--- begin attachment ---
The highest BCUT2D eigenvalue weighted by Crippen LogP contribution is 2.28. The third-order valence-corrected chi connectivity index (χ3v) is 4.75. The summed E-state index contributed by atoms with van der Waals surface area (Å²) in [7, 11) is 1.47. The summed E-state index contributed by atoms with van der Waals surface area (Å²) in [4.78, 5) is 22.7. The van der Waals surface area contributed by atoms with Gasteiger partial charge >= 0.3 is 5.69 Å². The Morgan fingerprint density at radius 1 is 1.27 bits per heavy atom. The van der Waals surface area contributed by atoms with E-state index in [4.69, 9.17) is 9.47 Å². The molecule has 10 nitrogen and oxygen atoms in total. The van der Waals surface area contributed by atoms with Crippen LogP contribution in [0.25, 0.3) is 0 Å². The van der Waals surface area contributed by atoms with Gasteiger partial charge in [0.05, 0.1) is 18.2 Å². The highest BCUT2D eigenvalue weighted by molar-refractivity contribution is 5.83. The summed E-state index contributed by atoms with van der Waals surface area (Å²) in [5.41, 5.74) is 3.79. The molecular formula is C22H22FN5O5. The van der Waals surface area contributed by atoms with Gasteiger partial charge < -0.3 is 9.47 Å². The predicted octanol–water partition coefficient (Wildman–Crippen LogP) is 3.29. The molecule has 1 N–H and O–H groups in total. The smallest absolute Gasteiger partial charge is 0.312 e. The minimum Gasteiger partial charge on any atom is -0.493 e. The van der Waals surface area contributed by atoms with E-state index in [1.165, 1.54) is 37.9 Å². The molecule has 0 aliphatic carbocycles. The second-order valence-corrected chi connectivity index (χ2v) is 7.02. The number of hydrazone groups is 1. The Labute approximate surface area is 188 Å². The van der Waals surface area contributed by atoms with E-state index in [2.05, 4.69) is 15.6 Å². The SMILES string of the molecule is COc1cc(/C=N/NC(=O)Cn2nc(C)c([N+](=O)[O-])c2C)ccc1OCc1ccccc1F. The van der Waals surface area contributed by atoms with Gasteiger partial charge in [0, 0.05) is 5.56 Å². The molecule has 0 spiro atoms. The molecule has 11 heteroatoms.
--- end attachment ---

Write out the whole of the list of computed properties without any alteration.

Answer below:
The highest BCUT2D eigenvalue weighted by Crippen LogP contribution is 2.28. The third-order valence-corrected chi connectivity index (χ3v) is 4.75. The summed E-state index contributed by atoms with van der Waals surface area (Å²) in [7, 11) is 1.47. The summed E-state index contributed by atoms with van der Waals surface area (Å²) in [4.78, 5) is 22.7. The van der Waals surface area contributed by atoms with Gasteiger partial charge >= 0.3 is 5.69 Å². The Morgan fingerprint density at radius 1 is 1.27 bits per heavy atom. The van der Waals surface area contributed by atoms with E-state index in [4.69, 9.17) is 9.47 Å². The molecule has 10 nitrogen and oxygen atoms in total. The van der Waals surface area contributed by atoms with Crippen LogP contribution in [0.25, 0.3) is 0 Å². The van der Waals surface area contributed by atoms with Gasteiger partial charge in [0.05, 0.1) is 18.2 Å². The highest BCUT2D eigenvalue weighted by molar-refractivity contribution is 5.83. The summed E-state index contributed by atoms with van der Waals surface area (Å²) in [5.41, 5.74) is 3.79. The molecular formula is C22H22FN5O5. The van der Waals surface area contributed by atoms with Gasteiger partial charge < -0.3 is 9.47 Å². The predicted octanol–water partition coefficient (Wildman–Crippen LogP) is 3.29. The molecule has 1 N–H and O–H groups in total. The smallest absolute Gasteiger partial charge is 0.312 e. The minimum Gasteiger partial charge on any atom is -0.493 e. The van der Waals surface area contributed by atoms with E-state index in [1.165, 1.54) is 37.9 Å². The molecule has 0 aliphatic carbocycles. The second-order valence-corrected chi connectivity index (χ2v) is 7.02. The number of hydrazone groups is 1. The Labute approximate surface area is 188 Å². The van der Waals surface area contributed by atoms with E-state index in [2.05, 4.69) is 15.6 Å². The SMILES string of the molecule is COc1cc(/C=N/NC(=O)Cn2nc(C)c([N+](=O)[O-])c2C)ccc1OCc1ccccc1F. The van der Waals surface area contributed by atoms with Gasteiger partial charge in [0, 0.05) is 5.56 Å². The molecule has 0 spiro atoms. The molecule has 11 heteroatoms.